department. Check out a great article on some of the concerns associated with the use of military
vehicles that have been converted/refurbished to function as fire
While these vehicles may come
at a bargain price, they are not without their issues. Multiple NFPA standards exist that can assist
your department whether you are converting a military surplus vehicle or
refurbishing an older apparatus. All apparatus
that are to be converted/refurbished for utilization as front line or reserve
fire apparatus should meet the requirements set forth in NFPA 1912, Standard
for Fire Apparatus Refurbishments, 2011 edition.
NFPA 1912 addresses “the refurbishing of
automotive fire apparatus utilized for fire fighting and rescue operations,
whether the refurbishing is done at the fire department or municipal maintenance
facilities, or at the facilities of private contractors or apparatus
manufacturers”. This standard can guide
your department in the proper updates to your apparatus, increasing operational
capabilities and safety to your personnel.
In addition, fire departments across the country are realizing the
financial benefits of a well-rounded preventative maintenance program for their
existing fleet. NFPA 1911, Standard for the Inspection,
Maintenance, Testing, and Retirement of In-Service Automotive Fire Apparatus,
2012 edition, details requirements for a thorough preventative maintenance
program that can save your department a lot of headaches by identifying issues
early and putting precious dollars back into your operating budget.
Octave band analysis of the fireground equipment recordings. In this graph one can see how the PASS compares to other fireground sounds.
It was 30 years ago at NFPA’s Annual Meeting in Kansas City Missouri that NFPA 1982 Standard on Personal Alert Safety Systems was first issued. Now pass devices are used by every fire fighter in a potentially IDLH environment whether at hazardous materials incidents or at structure fires these devices are counted on by fire fighters to work every day. Despite widespread use and many technological advances over the years many variables and factors are influencing the effectiveness of these devices in a negative way.
NFPA’s Fire Protection Research Foundation set out to conduct a comprehensive evaluation of existing PASS devices and their effectiveness on the fireground. The Foundation has teamed up with the University of Texas Austin and the National Institute of Standards and Technology (NIST) to conduct this research which is reciving funding through DHS/FEMA. The study is evaluting the overall effectiveness of PASS devices on the fireground with such varriables as other fire ground sounds like chainsaws, fire's impact on sounds and personal protective equipement's ability to reduce hearing capabilites.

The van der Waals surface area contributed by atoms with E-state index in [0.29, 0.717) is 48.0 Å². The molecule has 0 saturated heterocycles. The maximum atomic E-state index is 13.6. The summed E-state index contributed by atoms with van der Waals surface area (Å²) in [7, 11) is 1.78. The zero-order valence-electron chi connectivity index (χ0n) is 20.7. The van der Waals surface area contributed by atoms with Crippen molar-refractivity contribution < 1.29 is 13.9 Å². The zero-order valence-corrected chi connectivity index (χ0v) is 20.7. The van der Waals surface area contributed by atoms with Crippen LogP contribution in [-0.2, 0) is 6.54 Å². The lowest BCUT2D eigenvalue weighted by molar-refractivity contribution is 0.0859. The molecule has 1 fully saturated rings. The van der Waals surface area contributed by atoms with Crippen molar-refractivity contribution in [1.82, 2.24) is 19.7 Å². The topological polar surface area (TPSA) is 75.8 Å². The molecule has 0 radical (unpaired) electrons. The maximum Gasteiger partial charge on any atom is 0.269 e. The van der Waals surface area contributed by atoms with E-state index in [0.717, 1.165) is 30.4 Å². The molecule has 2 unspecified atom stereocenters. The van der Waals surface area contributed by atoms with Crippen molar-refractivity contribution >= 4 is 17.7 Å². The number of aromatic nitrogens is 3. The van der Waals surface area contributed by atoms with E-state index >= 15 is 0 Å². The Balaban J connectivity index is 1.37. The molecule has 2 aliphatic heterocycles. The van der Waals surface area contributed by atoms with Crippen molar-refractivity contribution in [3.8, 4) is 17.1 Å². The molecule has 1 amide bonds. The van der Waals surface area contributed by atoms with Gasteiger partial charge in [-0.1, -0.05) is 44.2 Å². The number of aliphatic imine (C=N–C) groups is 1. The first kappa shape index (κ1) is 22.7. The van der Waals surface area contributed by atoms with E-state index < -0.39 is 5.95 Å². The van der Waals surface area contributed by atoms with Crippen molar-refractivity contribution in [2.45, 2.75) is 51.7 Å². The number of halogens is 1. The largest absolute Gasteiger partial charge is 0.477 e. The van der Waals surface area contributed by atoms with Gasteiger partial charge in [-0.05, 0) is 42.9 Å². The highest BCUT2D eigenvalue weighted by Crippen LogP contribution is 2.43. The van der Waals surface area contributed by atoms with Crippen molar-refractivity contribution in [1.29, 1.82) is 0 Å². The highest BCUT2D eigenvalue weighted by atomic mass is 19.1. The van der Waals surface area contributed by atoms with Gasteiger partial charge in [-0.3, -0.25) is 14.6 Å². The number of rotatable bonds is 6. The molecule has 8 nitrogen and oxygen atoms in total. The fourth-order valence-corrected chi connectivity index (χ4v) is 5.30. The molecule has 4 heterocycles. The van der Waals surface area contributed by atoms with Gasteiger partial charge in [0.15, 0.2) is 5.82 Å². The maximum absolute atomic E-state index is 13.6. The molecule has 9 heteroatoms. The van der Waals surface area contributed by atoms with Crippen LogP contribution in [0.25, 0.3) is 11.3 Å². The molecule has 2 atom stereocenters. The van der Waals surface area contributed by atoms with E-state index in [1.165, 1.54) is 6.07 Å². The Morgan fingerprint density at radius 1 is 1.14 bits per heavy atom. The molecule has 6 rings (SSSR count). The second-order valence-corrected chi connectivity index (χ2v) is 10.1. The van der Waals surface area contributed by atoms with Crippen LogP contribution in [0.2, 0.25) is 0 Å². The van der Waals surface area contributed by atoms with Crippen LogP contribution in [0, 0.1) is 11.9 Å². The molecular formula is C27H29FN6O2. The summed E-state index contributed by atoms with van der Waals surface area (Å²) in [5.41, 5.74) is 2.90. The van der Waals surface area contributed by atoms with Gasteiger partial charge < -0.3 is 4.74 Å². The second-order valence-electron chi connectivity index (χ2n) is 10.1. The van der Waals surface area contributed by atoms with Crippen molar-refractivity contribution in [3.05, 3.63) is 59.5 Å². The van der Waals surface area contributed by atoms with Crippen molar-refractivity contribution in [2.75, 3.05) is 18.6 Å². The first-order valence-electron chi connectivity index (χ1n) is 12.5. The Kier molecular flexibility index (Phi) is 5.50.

At NFPA’s 2013 Annual Meeting, 30 years after the PASS standard was introduced, a presentation was given by Mustafa Abbasi of the University of Texas on the progress of their research and what they have learned so far. Click here to view a copy of the full presentation:
Download PASS PRoj Mustafa Draft2. During one experiment a small trash can fire was lit to see what effect a small fire had on the sound of the PASS alarm signal. The sound became muffled and quieter and the fire seemed to merge the multiple tones into one sound. “It did not change beyond recognition but it was an audible change,” Abbasi says. “We believe the effect will be magnified by larger fires,” he adds, as this was just a trash can fire. Below are audio clips of the PASS alarm signal in an open environment and in a compartment at 10 seconds into a fire.
10seconds PASS device sounding in a compartment 10 seconds into trash can fire.
How big of a difference did you notice? Hearing this really makes me appreciate those out there working to research and study how we can make fire fighting safer, some things like the PASS are easily taken for granted. I myself never once thought about the effectiveness of the PASS device in fire conditions or if it would be loud enough when I needed it until hearing the difference in those two audio clips.
Multiple fire fighter deaths occurred in 2012 because of
collisions or rollovers while responding to or returning from emergency
calls. In efforts to assist the fire service with
the safe operation of tanker trucks, the Department of Transportation and the National
Tank Truck Carriers have released a training video on driver safety. The manufacturing and use of mobile water
supply fire apparatus, as defined by NFPA
1901, Standard for Automotive Fire
Apparatus, may be somewhat
unique, however, the principles for safe operation of these vehicles applies to
all types of tanker trucks. Check out
Safety Training Video for more information on tanker driver safety.
The deputy chief arrives on scene of an apparent working fire and establishes command and begins an initial size up. Heavy smoke is rising from the roof of the structure and from the ground the commander cannot tell if the roof is compromised. Opening the back of the sport utility vehicle the commander reaches in and pulls out what appears to be a small helicopter, it immediately begins flying straight up in the air toward the roof of the building. Within seconds the commander is viewing live aerial footage streaming to a mobile handheld device of the roof and its condition. The roof is well involved and the commander redirects the incoming ladder truck from their previous assignment of vertical ventilation.
What just a few years ago may have been impossible for many departments may now be readily available for a low cost. The video above was taken by a private citizen of a fire in Detroit that injured two fire fighters. He used a remote controlled helicopter with an integrated camera attached to it, which could be set up to send streaming video footage to decision makers on the ground. The technology is available to configure these devices to do many things which may be helpful in many instances such as hazmats, confined space rescues, brush fires, structure fires or in the case of the above example just to get a quick peek at the roof before setting up an aerial device.
The future may be closer than we think and perhaps an NFPA Standard on fire service drones isn’t that far off.